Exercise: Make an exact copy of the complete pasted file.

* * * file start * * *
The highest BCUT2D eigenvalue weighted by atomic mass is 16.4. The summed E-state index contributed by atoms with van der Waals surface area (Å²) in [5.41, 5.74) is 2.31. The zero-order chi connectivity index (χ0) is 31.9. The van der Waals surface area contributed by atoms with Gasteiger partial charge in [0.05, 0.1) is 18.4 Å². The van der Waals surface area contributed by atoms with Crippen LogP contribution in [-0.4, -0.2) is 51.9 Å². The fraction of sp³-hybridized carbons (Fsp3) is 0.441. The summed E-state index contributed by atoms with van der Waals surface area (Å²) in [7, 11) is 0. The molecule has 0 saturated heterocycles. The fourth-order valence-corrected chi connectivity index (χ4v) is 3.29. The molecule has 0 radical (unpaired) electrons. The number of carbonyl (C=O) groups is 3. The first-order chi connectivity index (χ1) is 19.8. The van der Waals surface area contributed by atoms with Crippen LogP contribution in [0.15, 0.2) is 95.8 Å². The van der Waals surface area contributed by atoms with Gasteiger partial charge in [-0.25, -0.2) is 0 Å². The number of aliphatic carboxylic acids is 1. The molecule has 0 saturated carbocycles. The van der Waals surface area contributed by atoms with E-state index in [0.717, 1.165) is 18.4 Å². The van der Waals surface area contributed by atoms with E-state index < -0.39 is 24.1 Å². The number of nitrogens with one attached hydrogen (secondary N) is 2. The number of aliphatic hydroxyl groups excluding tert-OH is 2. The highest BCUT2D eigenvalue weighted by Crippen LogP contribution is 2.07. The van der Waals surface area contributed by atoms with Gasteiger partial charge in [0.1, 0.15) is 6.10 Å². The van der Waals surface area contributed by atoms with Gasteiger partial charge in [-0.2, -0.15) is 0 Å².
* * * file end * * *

The highest BCUT2D eigenvalue weighted by atomic mass is 16.4. The summed E-state index contributed by atoms with van der Waals surface area (Å²) in [5.41, 5.74) is 2.31. The zero-order chi connectivity index (χ0) is 31.9. The van der Waals surface area contributed by atoms with Gasteiger partial charge in [0.05, 0.1) is 18.4 Å². The van der Waals surface area contributed by atoms with Crippen LogP contribution in [-0.4, -0.2) is 51.9 Å². The fraction of sp³-hybridized carbons (Fsp3) is 0.441. The summed E-state index contributed by atoms with van der Waals surface area (Å²) in [7, 11) is 0. The molecule has 0 saturated heterocycles. The fourth-order valence-corrected chi connectivity index (χ4v) is 3.29. The molecule has 0 radical (unpaired) electrons. The number of carbonyl (C=O) groups is 3. The first-order chi connectivity index (χ1) is 19.8. The van der Waals surface area contributed by atoms with Crippen LogP contribution in [0.15, 0.2) is 95.8 Å². The van der Waals surface area contributed by atoms with Gasteiger partial charge in [-0.25, -0.2) is 0 Å². The number of aliphatic carboxylic acids is 1. The molecule has 0 saturated carbocycles. The van der Waals surface area contributed by atoms with E-state index in [0.717, 1.165) is 18.4 Å². The van der Waals surface area contributed by atoms with E-state index < -0.39 is 24.1 Å². The number of nitrogens with one attached hydrogen (secondary N) is 2. The number of aliphatic hydroxyl groups excluding tert-OH is 2. The highest BCUT2D eigenvalue weighted by Crippen LogP contribution is 2.07. The van der Waals surface area contributed by atoms with Gasteiger partial charge in [0.1, 0.15) is 6.10 Å². The van der Waals surface area contributed by atoms with Gasteiger partial charge in [-0.2, -0.15) is 0 Å².